Customers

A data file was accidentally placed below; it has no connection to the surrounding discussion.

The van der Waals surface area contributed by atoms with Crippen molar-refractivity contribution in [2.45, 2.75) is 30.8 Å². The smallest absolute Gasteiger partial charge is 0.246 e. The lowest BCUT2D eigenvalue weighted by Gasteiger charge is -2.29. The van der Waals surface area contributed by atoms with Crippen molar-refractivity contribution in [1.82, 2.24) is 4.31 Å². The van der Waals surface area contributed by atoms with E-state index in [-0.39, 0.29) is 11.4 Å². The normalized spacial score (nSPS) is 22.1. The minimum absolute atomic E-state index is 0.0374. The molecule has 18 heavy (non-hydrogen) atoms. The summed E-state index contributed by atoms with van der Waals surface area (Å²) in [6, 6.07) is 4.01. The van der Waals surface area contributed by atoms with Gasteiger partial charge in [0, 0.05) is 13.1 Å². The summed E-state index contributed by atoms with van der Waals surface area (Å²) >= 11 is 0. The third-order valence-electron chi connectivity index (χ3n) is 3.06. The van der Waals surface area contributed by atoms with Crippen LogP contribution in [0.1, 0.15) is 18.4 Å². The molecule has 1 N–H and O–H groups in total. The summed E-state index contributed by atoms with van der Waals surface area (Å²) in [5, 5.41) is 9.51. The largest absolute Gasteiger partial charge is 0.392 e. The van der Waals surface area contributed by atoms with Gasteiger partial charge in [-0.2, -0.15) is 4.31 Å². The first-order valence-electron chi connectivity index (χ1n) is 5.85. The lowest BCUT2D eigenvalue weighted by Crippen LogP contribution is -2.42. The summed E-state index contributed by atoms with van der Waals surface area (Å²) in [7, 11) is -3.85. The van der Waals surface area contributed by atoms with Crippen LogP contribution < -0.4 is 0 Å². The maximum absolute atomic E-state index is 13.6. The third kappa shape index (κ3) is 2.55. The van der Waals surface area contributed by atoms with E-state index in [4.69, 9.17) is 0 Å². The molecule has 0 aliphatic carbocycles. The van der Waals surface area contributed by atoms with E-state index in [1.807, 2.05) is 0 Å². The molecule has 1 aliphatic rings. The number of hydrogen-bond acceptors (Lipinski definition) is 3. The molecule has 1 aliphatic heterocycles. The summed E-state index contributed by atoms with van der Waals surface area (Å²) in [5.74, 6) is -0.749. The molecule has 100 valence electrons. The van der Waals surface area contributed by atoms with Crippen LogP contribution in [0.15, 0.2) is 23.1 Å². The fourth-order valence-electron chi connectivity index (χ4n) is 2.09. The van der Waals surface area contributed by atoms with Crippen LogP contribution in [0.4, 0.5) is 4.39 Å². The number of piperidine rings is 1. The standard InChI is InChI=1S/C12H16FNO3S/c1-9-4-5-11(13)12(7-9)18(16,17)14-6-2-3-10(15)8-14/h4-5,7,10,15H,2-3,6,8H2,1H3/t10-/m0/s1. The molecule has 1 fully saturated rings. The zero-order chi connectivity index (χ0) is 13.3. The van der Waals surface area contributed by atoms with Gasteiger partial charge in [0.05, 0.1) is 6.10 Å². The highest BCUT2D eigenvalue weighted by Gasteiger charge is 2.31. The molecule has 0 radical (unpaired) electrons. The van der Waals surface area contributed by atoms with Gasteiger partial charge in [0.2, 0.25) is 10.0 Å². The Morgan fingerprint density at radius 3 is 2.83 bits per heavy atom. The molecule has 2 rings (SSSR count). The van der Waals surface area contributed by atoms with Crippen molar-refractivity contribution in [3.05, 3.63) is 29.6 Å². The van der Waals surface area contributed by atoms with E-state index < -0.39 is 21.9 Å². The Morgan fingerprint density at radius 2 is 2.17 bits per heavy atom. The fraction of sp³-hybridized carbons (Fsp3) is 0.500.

Car Buyers In 2018, there were 113 million registered passenger cars in the United States.34 Average vehicle retention was at an all-time high of 11.6 years.35 Most of these cars spent 95% of their time parked. Approximately 75% of workers in the United States commuted alone by car.36 Millennials, a generation of 75 million people, had a lower rate of car ownership than previous generations at their age. One study found that 92% of 20–24 year-olds had a driver’s license in 1983, a rate that had dropped to 77% by 2014.37 While the 2008 Great Recession delayed their entrance into the car-buying market, Millennials were the fastest-growing segment of car buyers, and J.D. Powers predicted that by 2020 they would make up 40% of new car purchases. Compact cars and some crossovers were their cars of choice. Before entering a dealership, they spent significant time on the internet researching makes and models, and conferring with acquaintances on social media.38 According to a study by Autotrader, they spent an average of 17 hours researching vehicles before making a purchase.39 As one industry observer noted: “Millennials buy cars more pragmatically. Maybe they missed that moment when you deeply fall in love with cars, or a car, or personal autonomous transportation. And they are forever going to be more on the pragmatic car-as-commodity, car-as- appliance part of the equation.”40 Millennials’ parents were also starting to think differently about car ownership. According to a 2015 Zipcar study, Baby Boomers – those born between 1946 and 1964 – were moving to the city in large numbers to take advantage of shorter commutes and the cultural experiences urban life offered.41 Eighty seven percent of the study’s respondents said that having a shorter commute was an important part of urban life while 65% said that getting around without a car was a key attribute of urban living.42 Many relied on ride-hailing services as customers as well as a source of income. A 2015 Uber study determined that 39% of its drivers who drove over 30 hours per week were 50 years and older.43 In making purchasing decisions, a survey of over 2,000 car buyers ages 18–64 found that safety, fuel efficiency, and high quality were the most important buying factors, whereas spaciousness, price, and brand were ranked least important (Exhibit 9). For Millennials, the top five desired features when looking for a car were navigation systems, satellite radio, Bluetooth, MP3 players, and mobile integration.44 Dealerships In 2018, there were over 18,000 new car dealerships in the United States, down from nearly 22,000 in 2007.45 Sales of new cars accounted for roughly 30% of a dealership’s profits (dealers earned approximately 2% of the purchase price of a new car in profit).46 Dealerships made between 45% and 60% of their profits through servicing cars and supplying replacement parts, although those